Now in the beginning of St John’s gospel we have a series of days of new creation… On each day someone sees Jesus is Son of God… Messiah, Christ. Though in each case, people are not yet seeing anywhere near the fullness of what these titles mean…    In some instances, not yet seeing much at all…

Well, even God doesn’t see that his work is good on day two of creation – not till day three, when God sees it’s good, twice. So it’s understandable, probably, when Nathanael is not seeing, at first, that Jesus is good news… Nathanael’s apparently from Bethsaida, same hometown as Philip, Andrew and Simon Peter. Jesus is from Nazareth nearby. (Apparently. Actually he’s from heaven… but…) Maybe there’s some kind of first-century football rivalry between these two towns, since Nathanael’s first words are“Can anything good come out of Nazareth?” (His mind is on the AFC Championship more than on who’s Jesus…)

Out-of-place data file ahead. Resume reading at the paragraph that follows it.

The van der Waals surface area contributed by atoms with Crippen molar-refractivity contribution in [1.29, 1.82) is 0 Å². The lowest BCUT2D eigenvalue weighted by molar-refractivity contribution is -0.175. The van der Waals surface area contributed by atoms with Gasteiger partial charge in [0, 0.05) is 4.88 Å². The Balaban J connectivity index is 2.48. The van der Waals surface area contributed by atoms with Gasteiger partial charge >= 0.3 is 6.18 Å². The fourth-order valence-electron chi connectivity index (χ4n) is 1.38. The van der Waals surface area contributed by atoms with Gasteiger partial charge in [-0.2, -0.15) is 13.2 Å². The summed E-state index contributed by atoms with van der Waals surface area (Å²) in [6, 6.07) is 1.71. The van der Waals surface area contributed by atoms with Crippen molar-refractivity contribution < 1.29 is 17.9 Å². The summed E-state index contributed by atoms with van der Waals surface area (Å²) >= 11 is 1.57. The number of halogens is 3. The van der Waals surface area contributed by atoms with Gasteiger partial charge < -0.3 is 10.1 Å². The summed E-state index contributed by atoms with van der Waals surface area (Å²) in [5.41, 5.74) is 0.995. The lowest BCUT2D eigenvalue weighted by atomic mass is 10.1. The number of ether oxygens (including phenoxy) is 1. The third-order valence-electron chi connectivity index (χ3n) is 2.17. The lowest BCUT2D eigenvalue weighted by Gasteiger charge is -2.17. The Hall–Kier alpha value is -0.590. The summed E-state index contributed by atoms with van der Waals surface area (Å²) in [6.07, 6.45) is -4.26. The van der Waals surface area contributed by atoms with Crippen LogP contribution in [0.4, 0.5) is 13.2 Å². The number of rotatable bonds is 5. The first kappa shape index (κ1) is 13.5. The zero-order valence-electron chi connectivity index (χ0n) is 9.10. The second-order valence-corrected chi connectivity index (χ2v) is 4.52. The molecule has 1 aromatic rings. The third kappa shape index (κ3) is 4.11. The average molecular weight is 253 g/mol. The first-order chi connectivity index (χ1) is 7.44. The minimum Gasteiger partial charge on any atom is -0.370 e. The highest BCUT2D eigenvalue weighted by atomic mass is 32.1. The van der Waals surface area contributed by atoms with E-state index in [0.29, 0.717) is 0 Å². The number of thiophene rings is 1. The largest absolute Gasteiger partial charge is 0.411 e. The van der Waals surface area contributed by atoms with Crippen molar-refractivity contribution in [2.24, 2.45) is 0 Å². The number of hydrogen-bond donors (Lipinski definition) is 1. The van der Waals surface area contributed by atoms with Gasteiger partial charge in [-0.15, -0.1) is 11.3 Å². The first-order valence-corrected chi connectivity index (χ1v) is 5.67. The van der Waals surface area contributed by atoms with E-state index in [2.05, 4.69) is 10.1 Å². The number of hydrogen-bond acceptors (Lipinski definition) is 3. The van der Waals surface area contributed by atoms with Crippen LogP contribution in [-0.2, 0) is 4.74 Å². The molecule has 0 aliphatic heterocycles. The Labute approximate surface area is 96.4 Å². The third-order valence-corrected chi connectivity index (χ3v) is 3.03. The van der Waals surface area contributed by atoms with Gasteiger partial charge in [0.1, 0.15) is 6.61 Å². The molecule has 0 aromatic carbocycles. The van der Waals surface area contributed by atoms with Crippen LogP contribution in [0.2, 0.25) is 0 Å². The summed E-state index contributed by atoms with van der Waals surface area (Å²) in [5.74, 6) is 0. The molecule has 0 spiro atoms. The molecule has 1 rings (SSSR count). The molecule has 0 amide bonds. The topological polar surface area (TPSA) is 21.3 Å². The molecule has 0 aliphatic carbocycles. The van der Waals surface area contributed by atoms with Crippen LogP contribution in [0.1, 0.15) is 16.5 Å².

He’s not initially persuaded by Philip’s description of who Jesus is. But he’s curious enough to be willing to go, see for himself…when Philip keeps inviting…

And now Jesus sees Nathanael coming, and says “Here’s an Israelite in whom there is no deceit!” Reminding us of Jacob the deceiver, back in Genesis, who stole the family birthright from twin brother Esau, then spent 20 years in exile, working for a father-in-law who deceives him back, many times over…And Jacob has a vision from God, with angels going up and down a ladder extending into the heavens, and God telling him, ‘through you and your descendants all the families of earth shall be blessed…”